Results of district election clear before it begins

Nomination for the 2023 District Council election, the first to be held under the “patriots-only” principle, scheduled for December 10 will officially kick off on Tuesday (17/10). But the results of the polls are already on the wall.

It looks certain all hopefuls who are members of the Democratic Party, now the only sizable force in the pro-democracy camp, will not be able to meet the nomination requirements for entering the race.

Under the new election system approved by the new legislature this year, election aspirants are required to secure at least three nomination tickets from each of the three district-level bodies handling matters such as fire prevention and environmental hygiene.

The three bodies have a total of 2,533 members, who were all appointed by the Government. Most of them belong to pro-Beijing political parties, grass-roots associations.

Citing privacy concerns, the Government has not published the full names of members of the three bodies and, most importantly, their direct contact information such as telephone numbers.

Responding to complaints about difficulty in reaching members of the three district-level bodies on Tuesday, Chief Executive John Lee Ka-chiu insisted aspirants must rely on their “own efforts” to secure a spot in the race.

Lee’s remarks are clear indications that the Government will not make their “own efforts” to remove any barriers such as keeping direct contact information of those members secret that are deemed as unfair to pro-democracy aspirants.

The Democratic Party, who has earlier said at least eight members have expressed interest to run for a seat, said they encountered difficulty in reaching members.

Even if they were able to track down those members, the chance of getting tickets from them is slim.

Professor Lau Siu-kai, a veteran pro-Beijing academic, said the central authorities just do not care whether the Democrats will or will not field candidates.

There is some truth in his claim because the Democrats’ election bid will make no difference to the balance of power, or more accurately presence of political aspirants, in the 18 district councils.

Less than one-fifth of district council elections, or 88, will be open for grab through geographical polls. The remaining fourth-fifth will be either appointed by the Government or indirectly-elected.

Even if, a big if, the Democrats are able to get a handful of seats, it will make no substantive impact on those district councils.

So why all the attacks against the Democratic Party by pro-Beijing newspapers and politicians in the past two weeks?

With Beijing giving no indication of Democrats’ bid, the issue has seemingly been hijacked by the “hawks” in the pro-establishment camp to prolong the hardline two-pronged strategy on political issues.

First, the “hawks” have made fresh attacks against the Democrats’ “oppose China, disrupt Hong Kong” stance with a call for them to “cut ties” and admit “wrongdoings” in the “black violence,” referring to the 2019 social unrest.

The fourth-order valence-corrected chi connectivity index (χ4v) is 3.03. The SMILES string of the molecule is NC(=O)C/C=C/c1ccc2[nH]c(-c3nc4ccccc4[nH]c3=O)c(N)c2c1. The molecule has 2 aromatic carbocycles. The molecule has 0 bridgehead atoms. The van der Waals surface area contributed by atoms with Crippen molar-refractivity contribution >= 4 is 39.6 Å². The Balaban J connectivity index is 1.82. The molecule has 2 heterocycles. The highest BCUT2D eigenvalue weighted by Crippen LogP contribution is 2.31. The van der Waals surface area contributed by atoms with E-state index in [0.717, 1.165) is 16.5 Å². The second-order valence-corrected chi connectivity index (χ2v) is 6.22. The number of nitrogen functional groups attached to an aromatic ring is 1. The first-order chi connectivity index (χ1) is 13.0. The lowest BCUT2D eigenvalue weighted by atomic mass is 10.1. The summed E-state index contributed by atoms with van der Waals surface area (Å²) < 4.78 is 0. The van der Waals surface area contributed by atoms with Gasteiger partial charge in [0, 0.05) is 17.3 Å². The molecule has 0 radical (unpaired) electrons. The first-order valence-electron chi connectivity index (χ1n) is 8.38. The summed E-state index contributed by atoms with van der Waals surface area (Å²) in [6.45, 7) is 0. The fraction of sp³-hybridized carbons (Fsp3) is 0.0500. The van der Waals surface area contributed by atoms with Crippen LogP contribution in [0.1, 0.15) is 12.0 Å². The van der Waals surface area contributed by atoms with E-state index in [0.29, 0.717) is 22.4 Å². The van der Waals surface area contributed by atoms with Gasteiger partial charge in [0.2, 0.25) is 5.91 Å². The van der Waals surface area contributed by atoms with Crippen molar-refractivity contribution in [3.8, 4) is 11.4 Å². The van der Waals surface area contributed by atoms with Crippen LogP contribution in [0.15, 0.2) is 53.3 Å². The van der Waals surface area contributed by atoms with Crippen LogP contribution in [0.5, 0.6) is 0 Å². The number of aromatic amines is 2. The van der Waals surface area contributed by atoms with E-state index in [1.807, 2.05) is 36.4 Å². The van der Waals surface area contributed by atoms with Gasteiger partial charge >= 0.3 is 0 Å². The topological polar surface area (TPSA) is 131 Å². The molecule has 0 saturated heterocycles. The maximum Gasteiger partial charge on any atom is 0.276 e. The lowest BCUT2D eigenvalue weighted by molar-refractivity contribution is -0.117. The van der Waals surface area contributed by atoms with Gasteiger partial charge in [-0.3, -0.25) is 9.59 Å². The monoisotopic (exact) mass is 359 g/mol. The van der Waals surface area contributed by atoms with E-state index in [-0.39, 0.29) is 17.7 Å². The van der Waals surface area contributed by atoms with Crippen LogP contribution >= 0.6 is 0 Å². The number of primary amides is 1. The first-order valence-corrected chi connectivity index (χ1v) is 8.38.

By doing so, they have attempted to ensure Democrats will be out in the election race, clearing the way for a “patriots-only” contest in a narrow sense. Put it plainly, all 88 seats will be shared among the “patriotic camp.”

The Democratic Alliance for the Betterment of Hong Kong has announced plans to contest all 44 geographical constituencies.

Despite the fact that they may be able to get enough vote to snap up all the two seats up for grab in some constituencies, they have sent a clear message to other pro-establishment factions they will only field one candidate, thus leaving the other seat to other like-minded groups such as the Federation of Trade Unions and Heung Yee Kuk and New People’s Party.

With no order from Beijing for them to leave some room for the democrats to bid for a seat, pro-establishment groups have become emboldened to intensify their efforts to block the democrats’ election bid.

They have been given a helping hand from pro-Beijing media and propagandists. Through a blitz of articles that questioned the eligibility of democrats in terms of patriotism, they have given a no-nonsense warning to members of the district bodies for them not to nominate the democrats.

By eliminating most, if not all, democrats in the nomination period, the December 10 election will emerge as a pure “patriots-only” poll, resulting in the formation of 18 district councils whose composition will bear resemblance to the Legislative Council.

Claiming the revamp of the Legco election system in 2021 was an enhancement, officials had hailed the new legislature as a body with “all sorts colours.”

Lau Siu-kai has recently said it meant “all sorts of colours” in the patriotic camp. There is no doubt the 18 district councils constituted under the new design will have “all sorts of colours.”

▌[At Large] About the Author

Chris Yeung is a veteran journalist, a founder and chief writer of the now-disbanded CitizenNews; he now runs a daily news commentary channel on Youtube. He had formerly worked with the South China Morning Post and the Hong Kong Economic Journal.